Say goodbye to 2016 and say hello to 2017, and all the tech trends it will bring with it. Despite what people might say about 2016, it brought with it a considerable amount of technological advancements. Some of those advancements will become tech trends in the new year.
Here are just a few tech trends we’re looking forward to.
AI Search continues to grow
Google recently reported that 20% of all searches were done via virtual assistants like Siri, Alexa, and their own Google Assistant. For anyone that remembers the internet prior to mobile, it’s fairly easy to draw a pretty close comparison. The rise of AI Search is shaping up to the the next big development in how businesses are found on the web.
If you can believe it, there are still companies that ignore mobile experiences. The reality for these organizations is that they’re now going to fall even further behind. People tend to search differently, using different language, depending on whether they’re using a mobile device or a desktop browser. That difference grows when you consider the difference between how someone types and how someone talks. If you’re looking for a florist in Chicago, you’ll most likely type “florist, Chicago”, “florist in chicago”, “florist near me” or some variation. When using a virtual assistant, you’re more likely to search using a more conversational voice. “Show me florists in Chicago” or “Can you find me a florist near me?” This will change a lot, but mostly it will change how companies look at SEO.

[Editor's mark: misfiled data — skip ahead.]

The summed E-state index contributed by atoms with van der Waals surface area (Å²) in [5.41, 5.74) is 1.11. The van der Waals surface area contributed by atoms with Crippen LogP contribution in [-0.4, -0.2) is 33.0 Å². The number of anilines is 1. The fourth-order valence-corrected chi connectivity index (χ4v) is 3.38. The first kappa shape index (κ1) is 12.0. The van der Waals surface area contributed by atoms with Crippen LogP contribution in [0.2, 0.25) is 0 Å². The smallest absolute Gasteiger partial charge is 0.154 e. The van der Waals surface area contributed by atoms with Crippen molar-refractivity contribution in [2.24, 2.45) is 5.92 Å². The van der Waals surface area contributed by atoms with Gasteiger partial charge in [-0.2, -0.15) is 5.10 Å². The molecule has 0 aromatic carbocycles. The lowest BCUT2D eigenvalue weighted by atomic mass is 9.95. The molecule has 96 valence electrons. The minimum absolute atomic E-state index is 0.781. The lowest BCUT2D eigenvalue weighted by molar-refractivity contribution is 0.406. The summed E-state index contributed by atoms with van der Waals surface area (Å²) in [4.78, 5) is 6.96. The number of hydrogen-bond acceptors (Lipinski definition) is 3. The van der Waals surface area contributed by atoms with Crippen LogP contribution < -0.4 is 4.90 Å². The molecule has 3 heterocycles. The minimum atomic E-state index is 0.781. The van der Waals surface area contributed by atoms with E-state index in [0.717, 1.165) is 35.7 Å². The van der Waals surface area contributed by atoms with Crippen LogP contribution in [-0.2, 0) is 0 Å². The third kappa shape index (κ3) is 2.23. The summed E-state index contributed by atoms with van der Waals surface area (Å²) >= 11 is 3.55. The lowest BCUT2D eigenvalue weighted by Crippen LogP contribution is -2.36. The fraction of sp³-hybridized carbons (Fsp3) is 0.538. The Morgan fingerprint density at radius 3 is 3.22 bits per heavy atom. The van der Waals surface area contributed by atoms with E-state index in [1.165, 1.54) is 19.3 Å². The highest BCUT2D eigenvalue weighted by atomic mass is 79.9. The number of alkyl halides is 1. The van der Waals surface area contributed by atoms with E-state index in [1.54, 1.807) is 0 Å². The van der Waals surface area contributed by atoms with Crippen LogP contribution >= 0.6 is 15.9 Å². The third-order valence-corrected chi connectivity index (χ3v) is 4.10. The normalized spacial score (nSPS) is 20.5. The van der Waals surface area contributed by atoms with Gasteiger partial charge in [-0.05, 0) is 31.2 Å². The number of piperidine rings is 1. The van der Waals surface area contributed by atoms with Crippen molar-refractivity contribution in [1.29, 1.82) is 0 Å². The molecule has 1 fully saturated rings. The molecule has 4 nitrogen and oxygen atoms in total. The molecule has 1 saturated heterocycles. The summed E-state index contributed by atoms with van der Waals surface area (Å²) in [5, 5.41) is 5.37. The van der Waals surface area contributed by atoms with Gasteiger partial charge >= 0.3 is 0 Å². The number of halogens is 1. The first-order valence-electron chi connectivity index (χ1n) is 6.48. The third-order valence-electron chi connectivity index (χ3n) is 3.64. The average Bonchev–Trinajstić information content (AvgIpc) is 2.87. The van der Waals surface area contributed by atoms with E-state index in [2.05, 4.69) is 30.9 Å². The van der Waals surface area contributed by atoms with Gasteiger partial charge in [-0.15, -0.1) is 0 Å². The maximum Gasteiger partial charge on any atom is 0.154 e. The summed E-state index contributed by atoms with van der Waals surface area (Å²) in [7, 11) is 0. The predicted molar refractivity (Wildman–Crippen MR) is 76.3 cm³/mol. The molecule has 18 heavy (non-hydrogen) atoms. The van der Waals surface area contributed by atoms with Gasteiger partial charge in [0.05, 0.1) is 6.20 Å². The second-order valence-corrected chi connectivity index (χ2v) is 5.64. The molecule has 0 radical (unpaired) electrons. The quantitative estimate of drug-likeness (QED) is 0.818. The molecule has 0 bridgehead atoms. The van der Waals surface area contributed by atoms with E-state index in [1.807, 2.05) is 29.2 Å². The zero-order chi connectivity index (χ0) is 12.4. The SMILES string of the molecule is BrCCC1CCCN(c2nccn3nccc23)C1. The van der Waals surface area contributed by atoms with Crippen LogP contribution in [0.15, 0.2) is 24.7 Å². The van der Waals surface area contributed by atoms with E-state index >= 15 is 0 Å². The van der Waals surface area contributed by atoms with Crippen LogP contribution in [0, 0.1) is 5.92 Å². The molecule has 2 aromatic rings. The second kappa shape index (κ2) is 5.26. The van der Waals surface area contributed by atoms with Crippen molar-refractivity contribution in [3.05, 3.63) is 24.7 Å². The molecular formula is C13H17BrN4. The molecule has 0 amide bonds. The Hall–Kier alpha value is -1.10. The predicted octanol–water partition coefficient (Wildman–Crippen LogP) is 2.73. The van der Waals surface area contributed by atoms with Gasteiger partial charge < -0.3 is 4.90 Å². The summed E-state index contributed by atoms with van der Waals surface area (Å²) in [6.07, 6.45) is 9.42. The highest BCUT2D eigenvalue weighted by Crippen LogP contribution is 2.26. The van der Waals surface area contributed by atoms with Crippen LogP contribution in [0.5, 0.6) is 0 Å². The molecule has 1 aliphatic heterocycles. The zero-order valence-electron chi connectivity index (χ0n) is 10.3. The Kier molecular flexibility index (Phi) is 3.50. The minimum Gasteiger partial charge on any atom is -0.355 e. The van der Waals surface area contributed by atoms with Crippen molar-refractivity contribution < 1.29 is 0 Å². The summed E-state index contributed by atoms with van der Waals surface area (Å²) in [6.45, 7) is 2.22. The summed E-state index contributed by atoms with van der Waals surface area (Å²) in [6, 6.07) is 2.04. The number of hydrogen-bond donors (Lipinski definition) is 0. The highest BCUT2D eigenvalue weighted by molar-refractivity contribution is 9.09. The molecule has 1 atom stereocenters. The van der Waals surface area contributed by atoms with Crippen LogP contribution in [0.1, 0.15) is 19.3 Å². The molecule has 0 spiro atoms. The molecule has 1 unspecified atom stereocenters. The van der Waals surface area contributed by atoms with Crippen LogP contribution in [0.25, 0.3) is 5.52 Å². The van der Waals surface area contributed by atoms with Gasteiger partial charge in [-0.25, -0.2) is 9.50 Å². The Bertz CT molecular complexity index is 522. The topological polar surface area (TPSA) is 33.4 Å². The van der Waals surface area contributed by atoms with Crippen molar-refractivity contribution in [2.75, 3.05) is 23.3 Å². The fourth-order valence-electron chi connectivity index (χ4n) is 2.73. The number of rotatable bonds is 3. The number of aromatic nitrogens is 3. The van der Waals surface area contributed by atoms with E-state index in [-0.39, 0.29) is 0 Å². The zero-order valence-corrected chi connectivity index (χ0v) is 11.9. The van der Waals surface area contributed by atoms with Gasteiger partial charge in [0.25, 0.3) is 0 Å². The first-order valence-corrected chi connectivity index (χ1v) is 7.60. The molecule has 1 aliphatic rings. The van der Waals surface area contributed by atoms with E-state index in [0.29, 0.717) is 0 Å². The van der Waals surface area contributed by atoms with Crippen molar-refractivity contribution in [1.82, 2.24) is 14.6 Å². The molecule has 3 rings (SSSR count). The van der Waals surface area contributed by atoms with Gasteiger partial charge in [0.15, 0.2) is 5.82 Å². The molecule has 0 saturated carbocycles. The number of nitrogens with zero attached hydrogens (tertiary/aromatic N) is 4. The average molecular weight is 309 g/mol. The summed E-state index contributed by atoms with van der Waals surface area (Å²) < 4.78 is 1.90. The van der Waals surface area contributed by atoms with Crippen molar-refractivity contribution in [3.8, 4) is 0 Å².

Big Data continues to expand thanks to increased adoption of IoT devices and AI usage.
The other big change that virtual assistants could bring is the type and amount of data collected. Companies are constantly trying to gain new insight into what their customers want out of them. Their advertising and customer experience strategies need to evolve with the way people go to market. It will only be a matter of time before these AI devices and assistants will be able to recognize inflection and mood. If an insurance company knows that the person that searched for them sounds like they’re agitated, it’ll help them uncover why they’re agitated more quickly, and they’ll have the opportunity to tailor the customers experience accordingly. Imagine the leg up you’d have if you were able to immediately recognize that this was a dissatisfied customer and could offer discounts codes or a notify a live chat operator that’s specialized in customer retention.
Voice recognition could also go a long way to verifying the identity of a customer. This could eliminate those pesky automated questions at the beginning of a customer service call for last four of your social, date of birth, etc.
The easier it is to do business with your company, the happier your customers will be. That’s no secret.
Of course, much of this is speculation, but voice recognition technologies are constantly being advanced. Natural language processing and machine learning will continue to improve, so it’s not difficult to see how dramatically these technologies will improve customer experience.
With any new technology, there will be those that try to take advantage of unsuspecting companies and customers. Securely storing the data your organization collects is of paramount importance, now more than ever.
Which leads me to my next tech trend for 2017.